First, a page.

Gun Control Peddlers At The LA Times Are Worried
Gun Control Peddlers at the LA Times Are Worried and have pleaded with readers, “Thinking of buying a gun for self-defense? Don’t do it.”
Due to a two-year span of criminal violence, Californians were forced to make a decision. They could choose to lawfully purchase a firearm to protect themselves or be a victim. They choose the former.
In 2021, Los Angeles saw a 12 percent year-over-year increase in murders. Violent crimes and property crimes were both up 4 percent.
Californians took the steps to exercise their Second Amendment rights. They weren’t alone either as millions of law-abiding Americans from coast-to-coast purchased a firearm last year.
LA Times Attempts to Sell Its Case
While the Los Angeles Times opinion writers wore their blinders, Californians have been feeling unsafe. The Los Angeles City Council cut $150 million from the police department budget in the aftermath of riots that followed the murder of George Floyd.
That led to the LAPD issuing an unthinkable warning to city residents: If you’re the victim of a crime, just “cooperate and comply.”
Law-abiding Californians are ignoring the “be a good victim” advice and instead are choosing lawful firearm ownership. In 2021, nearly 1.5 million verifications were run through the FBI’s National Instant Criminal Background Check System (NICS) for Californians purchasing a firearm.
The Gun Control Peddlers at the LA Times Are Worried and have responded by saying “Choosing to have a gun in your home, because it will keep you safe, is a myth. And a deadly one at that.” The column urged readers to practice “common sense” and “safety,” stating, “Be responsible and be wise. Don’t buy into the myth of owning a gun for self-defense. The life you save may be your own.”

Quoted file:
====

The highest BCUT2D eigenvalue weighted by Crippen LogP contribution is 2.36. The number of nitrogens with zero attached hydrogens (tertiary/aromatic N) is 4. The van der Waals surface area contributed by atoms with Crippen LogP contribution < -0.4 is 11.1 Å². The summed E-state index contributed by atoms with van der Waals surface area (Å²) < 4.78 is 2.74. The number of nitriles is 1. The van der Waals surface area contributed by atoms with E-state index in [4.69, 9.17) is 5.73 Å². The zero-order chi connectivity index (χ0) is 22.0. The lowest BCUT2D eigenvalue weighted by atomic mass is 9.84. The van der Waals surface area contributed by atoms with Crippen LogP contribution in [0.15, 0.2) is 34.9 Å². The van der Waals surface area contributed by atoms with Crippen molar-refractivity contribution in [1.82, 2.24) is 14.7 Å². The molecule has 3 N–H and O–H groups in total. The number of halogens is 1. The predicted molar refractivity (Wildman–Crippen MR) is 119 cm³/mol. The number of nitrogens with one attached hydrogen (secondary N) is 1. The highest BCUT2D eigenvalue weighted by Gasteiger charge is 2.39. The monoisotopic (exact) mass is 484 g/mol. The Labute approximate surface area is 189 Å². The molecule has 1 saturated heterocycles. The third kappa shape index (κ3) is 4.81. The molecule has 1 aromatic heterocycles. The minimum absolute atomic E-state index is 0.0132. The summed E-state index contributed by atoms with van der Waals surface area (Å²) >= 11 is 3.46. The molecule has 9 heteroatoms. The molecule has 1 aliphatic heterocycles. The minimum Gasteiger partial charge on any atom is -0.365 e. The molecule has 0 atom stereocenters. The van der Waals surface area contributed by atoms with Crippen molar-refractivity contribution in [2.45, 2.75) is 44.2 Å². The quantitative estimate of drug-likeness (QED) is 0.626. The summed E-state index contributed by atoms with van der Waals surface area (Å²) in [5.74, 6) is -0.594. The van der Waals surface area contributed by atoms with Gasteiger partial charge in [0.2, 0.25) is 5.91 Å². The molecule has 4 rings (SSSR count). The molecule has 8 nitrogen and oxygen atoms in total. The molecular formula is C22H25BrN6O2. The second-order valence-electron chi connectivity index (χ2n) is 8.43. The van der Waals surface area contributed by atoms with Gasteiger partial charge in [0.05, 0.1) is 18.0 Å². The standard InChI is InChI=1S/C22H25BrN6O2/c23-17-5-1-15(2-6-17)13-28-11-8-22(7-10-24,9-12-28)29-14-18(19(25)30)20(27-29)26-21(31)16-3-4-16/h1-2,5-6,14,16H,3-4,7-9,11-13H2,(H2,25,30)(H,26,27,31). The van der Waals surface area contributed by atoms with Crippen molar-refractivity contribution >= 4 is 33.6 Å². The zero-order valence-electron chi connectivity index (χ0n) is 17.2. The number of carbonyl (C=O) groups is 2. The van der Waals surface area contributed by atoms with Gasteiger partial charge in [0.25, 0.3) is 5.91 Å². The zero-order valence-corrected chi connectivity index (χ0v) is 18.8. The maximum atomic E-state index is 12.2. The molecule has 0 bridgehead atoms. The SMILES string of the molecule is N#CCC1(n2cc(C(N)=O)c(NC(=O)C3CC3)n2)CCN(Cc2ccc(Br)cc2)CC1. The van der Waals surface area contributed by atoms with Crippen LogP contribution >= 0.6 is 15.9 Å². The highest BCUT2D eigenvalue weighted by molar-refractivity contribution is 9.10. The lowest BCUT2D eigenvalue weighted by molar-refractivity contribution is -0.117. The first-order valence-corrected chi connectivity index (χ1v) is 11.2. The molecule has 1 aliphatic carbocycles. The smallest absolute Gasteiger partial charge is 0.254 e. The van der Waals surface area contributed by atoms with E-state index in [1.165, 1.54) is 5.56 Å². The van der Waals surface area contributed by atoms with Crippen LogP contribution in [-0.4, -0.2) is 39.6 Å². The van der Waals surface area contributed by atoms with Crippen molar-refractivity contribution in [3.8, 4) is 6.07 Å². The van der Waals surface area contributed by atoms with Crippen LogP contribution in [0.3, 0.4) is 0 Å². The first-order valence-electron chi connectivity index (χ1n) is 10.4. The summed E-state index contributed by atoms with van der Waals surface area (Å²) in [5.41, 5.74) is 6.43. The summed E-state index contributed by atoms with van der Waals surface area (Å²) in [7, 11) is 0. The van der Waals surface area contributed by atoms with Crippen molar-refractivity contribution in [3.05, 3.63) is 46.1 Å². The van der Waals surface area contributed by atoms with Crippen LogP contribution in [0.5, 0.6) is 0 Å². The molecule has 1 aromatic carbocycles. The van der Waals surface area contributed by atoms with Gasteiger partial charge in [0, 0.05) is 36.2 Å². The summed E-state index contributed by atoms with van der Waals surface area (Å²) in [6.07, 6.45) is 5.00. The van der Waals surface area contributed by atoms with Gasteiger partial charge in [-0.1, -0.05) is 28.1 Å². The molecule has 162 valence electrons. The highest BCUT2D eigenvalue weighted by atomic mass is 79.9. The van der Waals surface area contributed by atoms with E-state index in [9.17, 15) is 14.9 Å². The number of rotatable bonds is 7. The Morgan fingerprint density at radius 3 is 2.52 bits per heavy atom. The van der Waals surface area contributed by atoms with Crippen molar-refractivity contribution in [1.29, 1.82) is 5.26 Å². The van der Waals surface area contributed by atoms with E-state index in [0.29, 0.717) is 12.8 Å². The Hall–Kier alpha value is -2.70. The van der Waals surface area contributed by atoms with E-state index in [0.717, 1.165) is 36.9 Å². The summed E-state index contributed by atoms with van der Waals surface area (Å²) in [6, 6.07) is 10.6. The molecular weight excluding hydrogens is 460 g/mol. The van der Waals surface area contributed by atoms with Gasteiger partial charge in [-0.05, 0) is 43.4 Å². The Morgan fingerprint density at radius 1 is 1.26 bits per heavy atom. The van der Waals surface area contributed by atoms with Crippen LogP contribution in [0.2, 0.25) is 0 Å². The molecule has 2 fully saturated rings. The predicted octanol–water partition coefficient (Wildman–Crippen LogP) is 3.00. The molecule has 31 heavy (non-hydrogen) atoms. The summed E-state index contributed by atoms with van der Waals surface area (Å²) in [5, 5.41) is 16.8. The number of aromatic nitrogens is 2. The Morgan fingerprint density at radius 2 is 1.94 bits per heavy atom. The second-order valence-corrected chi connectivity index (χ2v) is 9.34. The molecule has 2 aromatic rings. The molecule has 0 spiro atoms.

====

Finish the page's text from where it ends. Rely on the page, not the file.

Not Just A California Movement
Californians buying firearms aren’t alone. They are part of a larger firearm-owning community that’s growing by the day. NSSF retailer survey data from 2021 revealed more than 5.4 million law-abiding Americans purchased a firearm for the first time. That’s on top of the more than 8.4 million in 2020.
Women accounted for more than 33 percent of first-time buyers in 2021, only slightly lower than the 40 percent from 2020. A full 44 percent of retailers saw an increase of African-Americans purchasing firearms in 2021; nearly 40 percent of retailers saw an increase of Hispanic-American buyers and over 27 percent of retailers saw an increase of Asian-American buyers.
On top of purchasing their first firearm, buyers were looking for training. Retailers said that almost 47 percent of first-time buyers inquired about training and education courses and more than 43 percent of them signed up for classes.